Viewed in this light how glorious it appears, that by suffering in our nature all the penalties of our sin, Jesus should redeem us from the lowest hell and raise us up to the highest heaven. How full of unspeakable wisdom was that plan whereby he united God and man by himself becoming God-man; empowering poor worms of earth to soar above the skies and live forever in the presence of him who is a consuming fire. How glorious is that scheme whereby reconciling aliens and enemies unto his heavenly Father, he summons them, when death cuts their mortal thread, to mount up into an eternity of bliss, there to view face to face the great and glorious I AM to be forever enwrapped in the blaze of Deity, and ever folded in the arms of a Triune God.
It is this blessed end, this reward of the Redeemer"s sufferings, blood shedding and death, which lifts our view beyond the depths of the fall and the misery of sin, as we see and feel it in this miserable world. It is this view by faith of the glory which shall be revealed which enables us to see what wisdom and mercy were in the heart of God when he permitted the Adam fall to take place. It is as if we could see the glory of God breaking forth through it in all the splendor of atoning blood and dying love, securing to guilty man the joys of salvation, and bringing to God an eternal revenue of praise.
1 Corinthians 1:30
"But of him are you in Christ Jesus, who of God is made unto us Wisdom of Solomon, and righteousness, and sanctification, and redemption—that, according as it is written, He that glories, let him glory in the Lord." 1 Corinthians 1:30-31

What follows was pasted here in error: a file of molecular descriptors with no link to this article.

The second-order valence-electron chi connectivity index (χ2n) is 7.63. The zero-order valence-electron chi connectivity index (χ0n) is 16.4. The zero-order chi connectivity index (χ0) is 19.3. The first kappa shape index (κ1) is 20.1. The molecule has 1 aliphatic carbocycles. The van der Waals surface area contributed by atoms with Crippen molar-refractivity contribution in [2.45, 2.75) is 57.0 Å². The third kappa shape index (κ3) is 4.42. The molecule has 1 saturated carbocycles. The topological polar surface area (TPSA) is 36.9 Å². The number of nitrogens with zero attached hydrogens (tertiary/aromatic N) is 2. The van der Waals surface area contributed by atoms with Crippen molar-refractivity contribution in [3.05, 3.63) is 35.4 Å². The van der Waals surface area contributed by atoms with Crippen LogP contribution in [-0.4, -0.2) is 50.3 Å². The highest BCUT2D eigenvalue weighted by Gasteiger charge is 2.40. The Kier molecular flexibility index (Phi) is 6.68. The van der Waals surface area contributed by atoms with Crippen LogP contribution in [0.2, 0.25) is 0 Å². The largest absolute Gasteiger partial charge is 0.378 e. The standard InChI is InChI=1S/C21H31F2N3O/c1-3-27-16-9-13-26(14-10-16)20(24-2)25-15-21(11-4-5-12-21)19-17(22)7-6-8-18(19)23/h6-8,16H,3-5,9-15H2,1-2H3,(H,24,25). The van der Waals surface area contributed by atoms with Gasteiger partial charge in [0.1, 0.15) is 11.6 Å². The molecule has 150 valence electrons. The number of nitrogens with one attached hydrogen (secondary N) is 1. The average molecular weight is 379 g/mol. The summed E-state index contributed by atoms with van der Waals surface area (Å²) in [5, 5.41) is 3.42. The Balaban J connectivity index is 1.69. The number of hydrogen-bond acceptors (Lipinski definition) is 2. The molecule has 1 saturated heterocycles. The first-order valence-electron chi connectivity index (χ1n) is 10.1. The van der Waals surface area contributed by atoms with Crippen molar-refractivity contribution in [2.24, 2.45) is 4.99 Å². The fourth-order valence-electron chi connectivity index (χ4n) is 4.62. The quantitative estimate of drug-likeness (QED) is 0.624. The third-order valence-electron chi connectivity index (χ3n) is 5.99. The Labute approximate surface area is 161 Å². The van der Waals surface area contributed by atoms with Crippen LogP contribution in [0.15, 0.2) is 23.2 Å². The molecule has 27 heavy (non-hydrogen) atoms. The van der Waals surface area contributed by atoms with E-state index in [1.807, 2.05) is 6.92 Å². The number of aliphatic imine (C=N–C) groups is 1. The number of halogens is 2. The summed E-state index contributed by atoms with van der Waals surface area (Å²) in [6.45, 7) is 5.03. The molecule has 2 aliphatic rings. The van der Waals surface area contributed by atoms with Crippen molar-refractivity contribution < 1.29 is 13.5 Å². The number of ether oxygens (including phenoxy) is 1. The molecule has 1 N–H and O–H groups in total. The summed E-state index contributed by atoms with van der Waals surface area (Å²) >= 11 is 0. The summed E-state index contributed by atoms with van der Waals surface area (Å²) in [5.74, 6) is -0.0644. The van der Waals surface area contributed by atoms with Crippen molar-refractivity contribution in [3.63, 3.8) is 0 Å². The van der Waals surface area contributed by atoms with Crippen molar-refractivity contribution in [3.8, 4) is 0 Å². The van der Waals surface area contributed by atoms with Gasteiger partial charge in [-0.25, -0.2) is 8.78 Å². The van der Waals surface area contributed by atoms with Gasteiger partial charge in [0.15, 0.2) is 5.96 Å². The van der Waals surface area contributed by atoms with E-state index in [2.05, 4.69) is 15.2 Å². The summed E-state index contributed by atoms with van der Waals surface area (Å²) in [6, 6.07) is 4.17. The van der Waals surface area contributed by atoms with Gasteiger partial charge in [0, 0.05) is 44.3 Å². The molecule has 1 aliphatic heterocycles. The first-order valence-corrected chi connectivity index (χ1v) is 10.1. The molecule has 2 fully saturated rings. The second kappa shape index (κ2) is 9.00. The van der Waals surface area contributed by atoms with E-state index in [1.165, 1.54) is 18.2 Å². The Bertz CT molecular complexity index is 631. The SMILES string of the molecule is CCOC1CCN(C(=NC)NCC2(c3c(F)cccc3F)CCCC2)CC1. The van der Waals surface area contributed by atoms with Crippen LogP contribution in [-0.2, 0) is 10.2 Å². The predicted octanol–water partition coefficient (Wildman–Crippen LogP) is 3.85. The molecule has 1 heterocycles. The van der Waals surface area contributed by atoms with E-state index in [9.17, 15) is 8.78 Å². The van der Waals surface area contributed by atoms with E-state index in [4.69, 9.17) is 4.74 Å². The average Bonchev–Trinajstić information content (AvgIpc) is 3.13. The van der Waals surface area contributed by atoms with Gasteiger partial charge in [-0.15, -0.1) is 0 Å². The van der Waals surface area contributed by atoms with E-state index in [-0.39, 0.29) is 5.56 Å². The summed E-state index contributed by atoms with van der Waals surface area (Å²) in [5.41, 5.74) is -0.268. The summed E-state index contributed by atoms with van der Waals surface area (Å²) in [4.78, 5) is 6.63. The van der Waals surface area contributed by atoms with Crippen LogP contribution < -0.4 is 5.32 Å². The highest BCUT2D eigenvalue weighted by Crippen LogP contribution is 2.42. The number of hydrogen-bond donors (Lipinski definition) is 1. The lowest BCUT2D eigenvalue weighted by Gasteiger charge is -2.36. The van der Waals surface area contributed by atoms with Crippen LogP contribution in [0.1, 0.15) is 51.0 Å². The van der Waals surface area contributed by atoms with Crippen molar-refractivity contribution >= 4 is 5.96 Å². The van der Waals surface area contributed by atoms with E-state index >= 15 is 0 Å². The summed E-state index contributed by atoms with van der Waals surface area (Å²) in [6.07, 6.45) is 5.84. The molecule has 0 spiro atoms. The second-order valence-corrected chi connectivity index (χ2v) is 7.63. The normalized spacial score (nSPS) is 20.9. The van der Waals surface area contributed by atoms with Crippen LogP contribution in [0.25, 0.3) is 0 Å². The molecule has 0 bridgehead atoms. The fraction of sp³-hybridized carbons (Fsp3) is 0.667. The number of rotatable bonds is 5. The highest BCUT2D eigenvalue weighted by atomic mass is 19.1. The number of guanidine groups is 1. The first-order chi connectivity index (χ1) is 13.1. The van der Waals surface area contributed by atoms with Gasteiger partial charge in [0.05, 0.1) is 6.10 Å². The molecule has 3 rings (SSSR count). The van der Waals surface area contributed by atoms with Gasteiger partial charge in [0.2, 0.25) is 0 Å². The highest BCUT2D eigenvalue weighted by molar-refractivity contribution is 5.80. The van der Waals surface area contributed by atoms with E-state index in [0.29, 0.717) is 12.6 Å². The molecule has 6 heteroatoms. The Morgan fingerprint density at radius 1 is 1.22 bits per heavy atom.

Wisdom of Solomon, righteousness, sanctification, and redemption. God has made Christ all these to his people. He has set him up as their eternal Head, made him the Bridegroom of their souls, that out of his fullness they may all receive. Then, just in proportion as they learn these two lessons—what they are, and what he is—they receive him into their hearts actually what he is to them in the purpose of God.
Am I a fool? Do I feel it and know it? Have I had painful experience of it, so that all my creature wisdom is turned into one mass of foolishness? Do I catch by the eye of faith a view of the risen Mediator, "Immanuel, God with us," and see what he is made of God to us? The moment my eye sees him as " Wisdom of Solomon," that moment a measure of divine wisdom flows into my conscience.
Am I polluted and defiled throughout? Have I no righteousness of my own? Is all my obedience imperfect? Am I unable to fulfill the requirements of God"s holy law? If once I catch by the eye of faith this glorious truth, through him who is the truth, that Jesus Christ is of God made unto me "RIGHTEOUSNESS"—the moment I see that by the eye of faith, that moment a measure of imparted righteousness flows into my heart.